By Cody Hawes, Owner & Operator of The Milk Maid Fine Cheese and Gourmet Food Owen Sound, ON
We live in the era of online shopping and the dissolution of malls, and yet my small downtown business is thriving. When I share that I own a specialty cheese shop downtown Owen Sound, people don’t hide their surprise with questions like “ how are you surviving?” and “is there really a market for that?” and that was a regular occurrence even before the pandemic. With competitive price points at big box stores and Amazon, people are so used to seeing Ma and Pop shops boarded up in rural Downtown communities. It is my firm position that this is not an inevitable truth of small town life, and we all have the power to ensure that. Even on a budget.
One of the most important lessons I have learned since my partner and I became clients of Linda Amour Grant for my home finances is the importance of budgeting every dollar of my personal spending. Through the process of learning how to budget well, I had to make a very important shift in my mindset: quality over quantity. I prioritize spending my money in small businesses over big box stores and Amazon. If we want nice things in our community, we need to invest in them. Sure I can buy more on amazon, but I don’t actually need more. I want to feel good about what I spend my money on, and feel good knowing that my money is going back into my community.
I know how difficult it can be to choose to spend a little more money in order to support local and small businesses over online sales. I know first-hand, after the initial shock of Linda’s suggested budget for our personal savings, having to shift our focus to figure out how to continue supporting our favourite local shops while staying within the budget we set with Linda. I believe that shifting the focus to quality purchases from small businesses over cheaper big box store purchases contributes to quality of life. Think of it like choosing to buy artisanal triple crème brie over No Name marble cheese. You can head to a corporate grocery store and purchase 500 g of rubbery marble cheese. You will eat that block of cheese with minimal enjoyment, and no connection to how it was made, where it came from, or the chain of impact of how it got from an anonymous farm to your fridge. Choosing to spend money on a piece of triple crème brie from a local business like mine allows you to access specific information about the specific region of France the cheese was produced, who the cheese maker is, even what animals were involved in productions. If you are into it, I can sometimes even tell you what those animals were eating. Choosing to spend locally, you develop a relationship with me, and my staff, and you develop a deeper relationship with the food you’re eating.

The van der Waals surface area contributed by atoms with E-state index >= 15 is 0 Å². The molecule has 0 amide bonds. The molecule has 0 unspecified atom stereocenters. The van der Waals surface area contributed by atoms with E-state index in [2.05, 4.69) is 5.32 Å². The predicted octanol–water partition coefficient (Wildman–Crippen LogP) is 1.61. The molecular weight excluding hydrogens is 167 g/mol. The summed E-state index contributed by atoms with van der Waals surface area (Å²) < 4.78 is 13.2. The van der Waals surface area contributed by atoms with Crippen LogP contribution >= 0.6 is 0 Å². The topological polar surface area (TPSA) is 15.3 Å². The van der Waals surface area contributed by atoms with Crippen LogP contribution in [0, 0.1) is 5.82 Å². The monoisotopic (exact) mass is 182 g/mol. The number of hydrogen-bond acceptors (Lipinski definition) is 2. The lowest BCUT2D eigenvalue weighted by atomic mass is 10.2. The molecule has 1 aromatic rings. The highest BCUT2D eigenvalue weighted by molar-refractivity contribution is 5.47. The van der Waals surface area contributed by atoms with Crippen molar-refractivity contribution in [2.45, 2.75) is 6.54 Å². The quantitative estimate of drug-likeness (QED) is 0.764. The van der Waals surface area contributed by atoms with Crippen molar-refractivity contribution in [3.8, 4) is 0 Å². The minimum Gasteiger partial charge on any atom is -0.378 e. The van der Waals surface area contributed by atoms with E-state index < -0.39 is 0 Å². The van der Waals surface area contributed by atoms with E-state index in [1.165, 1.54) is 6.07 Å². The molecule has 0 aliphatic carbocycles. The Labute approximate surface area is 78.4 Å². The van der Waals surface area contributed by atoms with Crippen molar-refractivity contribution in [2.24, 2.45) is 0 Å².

Instead of choosing the instantaneous buzz you get from next day delivery, choose the low hum of keeping the lights on and doors open for small businesses. Choose the warm embrace of supporting your neighbour and investing in your community, the sound of chatter and laughter in the street. If we all choose to shift our mindset away from cheap and fast, to local abundance in quality and social connection, we can avoid a barren and boarded up downtown.
Some key features of my shop that ensure its survival are the personal connection, online presence, and quality product. I welcome my regulars by name – which is certainly a test now with masks – and I remember their cheese preferences. I use social media daily to market my specialty imported and locally made products to engage with my following about how much I appreciate their business, and engage with them about my products. This includes regular dinner inspiration with recipes and meal ideas.
As a small business owner, I am balancing the charm of having a quaint and unique shop around the corner with needing to adapt to an evolving online market. Up until COVID-19, I didn’t have much online presence beyond social media. In the first weeks of lockdown, I knew I needed to launch an online store to sell my products. Despite how counter intuitive it seems to sell cheese online, I was able to maintain 60-70% of my sales during the time that non-essential businesses were closed for April and May. My loyal customers made it their priority to spend their money locally to make sure that my business didn’t go under. After reopening in June, I decided to maintain my online store for convenience of ordering ahead and picking up in store. I offer gift baskets, cheese and charcuterie platters, a small selection of cut cheese, and other items that I sell in store. Already I have orders placed for custom gift baskets to be picked up on Christmas week from family members living at a distance, unable to travel due to the pandemic.
What I have learned this year between watching my small business thrive, and learning how to budget my personal finances while supporting my favourite local businesses, is that you can be on a budget and shop local if you shift your mindset. My shop offers the convenience of ordering from home, the warm feeling of supporting a local shop, and assurance that you will receive quality products. I encourage my community to shift their mindset this holiday to what really matters, finding ways to spend their money in responsible impactful ways that serve their community.